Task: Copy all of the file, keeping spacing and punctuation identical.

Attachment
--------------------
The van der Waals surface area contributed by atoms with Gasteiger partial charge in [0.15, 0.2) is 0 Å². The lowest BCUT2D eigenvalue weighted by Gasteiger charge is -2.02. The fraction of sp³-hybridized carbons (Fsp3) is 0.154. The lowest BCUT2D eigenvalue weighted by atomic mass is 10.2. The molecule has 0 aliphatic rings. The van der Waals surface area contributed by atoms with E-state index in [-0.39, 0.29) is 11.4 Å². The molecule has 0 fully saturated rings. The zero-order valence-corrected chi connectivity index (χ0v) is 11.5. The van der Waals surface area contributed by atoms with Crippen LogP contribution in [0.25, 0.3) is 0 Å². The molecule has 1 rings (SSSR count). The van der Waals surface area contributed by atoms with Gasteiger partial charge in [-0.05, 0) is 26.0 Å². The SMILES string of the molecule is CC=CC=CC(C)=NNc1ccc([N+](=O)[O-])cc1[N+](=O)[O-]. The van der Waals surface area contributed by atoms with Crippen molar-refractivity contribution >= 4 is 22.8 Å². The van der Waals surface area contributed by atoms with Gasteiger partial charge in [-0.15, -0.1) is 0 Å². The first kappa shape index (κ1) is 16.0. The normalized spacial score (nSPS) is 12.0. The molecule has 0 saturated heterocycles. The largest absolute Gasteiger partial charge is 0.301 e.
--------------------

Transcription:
The van der Waals surface area contributed by atoms with Gasteiger partial charge in [0.15, 0.2) is 0 Å². The lowest BCUT2D eigenvalue weighted by Gasteiger charge is -2.02. The fraction of sp³-hybridized carbons (Fsp3) is 0.154. The lowest BCUT2D eigenvalue weighted by atomic mass is 10.2. The molecule has 0 aliphatic rings. The van der Waals surface area contributed by atoms with E-state index in [-0.39, 0.29) is 11.4 Å². The molecule has 0 fully saturated rings. The zero-order valence-corrected chi connectivity index (χ0v) is 11.5. The van der Waals surface area contributed by atoms with Crippen LogP contribution in [0.25, 0.3) is 0 Å². The molecule has 1 rings (SSSR count). The van der Waals surface area contributed by atoms with Gasteiger partial charge in [-0.05, 0) is 26.0 Å². The SMILES string of the molecule is CC=CC=CC(C)=NNc1ccc([N+](=O)[O-])cc1[N+](=O)[O-]. The van der Waals surface area contributed by atoms with Crippen molar-refractivity contribution >= 4 is 22.8 Å². The van der Waals surface area contributed by atoms with Gasteiger partial charge in [-0.15, -0.1) is 0 Å². The first kappa shape index (κ1) is 16.0. The normalized spacial score (nSPS) is 12.0. The molecule has 0 saturated heterocycles. The largest absolute Gasteiger partial charge is 0.301 e.